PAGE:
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The organisers of the America's Cup have confirmed the 2013 event will go ahead despite the death of south coast Olympian Andrew Simpson.
The 36-year-old sailor, who lived in Sherborne in Dorset, died after being trapped under water when his Artemis yacht capsized and broke up last Thursday. He was married with two young children.
An investigation has already been launched into the training accident ahead of the 34th America's Cup, which is set to begin on 7th September in San Francisco Bay.
Tom Ehman, the vice-commodore of the Golden Gate Yacht Club (the America's Cup Trustee), said:
"The America's Cup will go ahead this summer.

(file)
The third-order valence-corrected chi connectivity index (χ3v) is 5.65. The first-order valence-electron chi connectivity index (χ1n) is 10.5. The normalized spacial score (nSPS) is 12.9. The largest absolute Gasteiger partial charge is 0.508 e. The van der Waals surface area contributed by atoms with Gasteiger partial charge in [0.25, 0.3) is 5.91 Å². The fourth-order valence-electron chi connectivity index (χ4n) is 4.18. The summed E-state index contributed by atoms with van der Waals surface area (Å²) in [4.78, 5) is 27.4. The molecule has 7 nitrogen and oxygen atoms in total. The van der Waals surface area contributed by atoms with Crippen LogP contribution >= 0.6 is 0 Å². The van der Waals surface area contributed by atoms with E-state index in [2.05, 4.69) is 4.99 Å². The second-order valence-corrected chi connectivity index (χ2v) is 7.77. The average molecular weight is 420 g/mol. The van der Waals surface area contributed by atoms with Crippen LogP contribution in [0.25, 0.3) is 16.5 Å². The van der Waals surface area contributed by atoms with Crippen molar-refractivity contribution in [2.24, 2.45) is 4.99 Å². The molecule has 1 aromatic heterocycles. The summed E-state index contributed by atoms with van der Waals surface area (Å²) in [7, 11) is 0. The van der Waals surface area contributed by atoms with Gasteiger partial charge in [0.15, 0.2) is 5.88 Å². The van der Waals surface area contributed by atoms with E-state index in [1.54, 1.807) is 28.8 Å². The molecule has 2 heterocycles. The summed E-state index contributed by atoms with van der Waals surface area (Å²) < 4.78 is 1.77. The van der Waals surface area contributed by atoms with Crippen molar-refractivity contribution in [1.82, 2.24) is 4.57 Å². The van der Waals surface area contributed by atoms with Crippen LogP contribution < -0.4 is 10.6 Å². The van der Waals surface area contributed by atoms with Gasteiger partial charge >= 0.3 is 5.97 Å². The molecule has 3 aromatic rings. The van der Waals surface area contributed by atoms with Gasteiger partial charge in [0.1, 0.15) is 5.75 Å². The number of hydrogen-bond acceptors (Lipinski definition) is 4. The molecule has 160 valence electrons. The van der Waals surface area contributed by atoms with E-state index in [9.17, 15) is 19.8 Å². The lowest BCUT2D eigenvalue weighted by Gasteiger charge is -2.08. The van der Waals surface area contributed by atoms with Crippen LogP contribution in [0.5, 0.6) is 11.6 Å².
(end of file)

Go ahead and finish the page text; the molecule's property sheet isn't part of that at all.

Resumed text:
"We will see the world's best sailors racing at the highest level on one of the most iconic race tracks in sport."
The race will be between defending champions Oracle and the winner of the challenger series with Sweden-based Artemis, Team New Zealand and Italy's Luna Rossa.
America's Cup bosses met with representatives from the four teams today to announce they had appointed a panel to look into safety at the race, with San Francisco police investigating the circumstances surrounding Simpson's death.
The committee will look into training and racing of the AC72 yachts for the 2013 version of the race.
A statement on the official America's Cup website read:
'The review committee will make its recommendations following the loss of Artemis Racing crew member Andrew 'Bart' Simpson (GBR) in a training accident on San Francisco Bay on Thursday of last week.
'Members of the committee have strong backgrounds in the sport at its highest levels as well as involvement in other reviews where an incident at sea has claimed the life of a competitor.'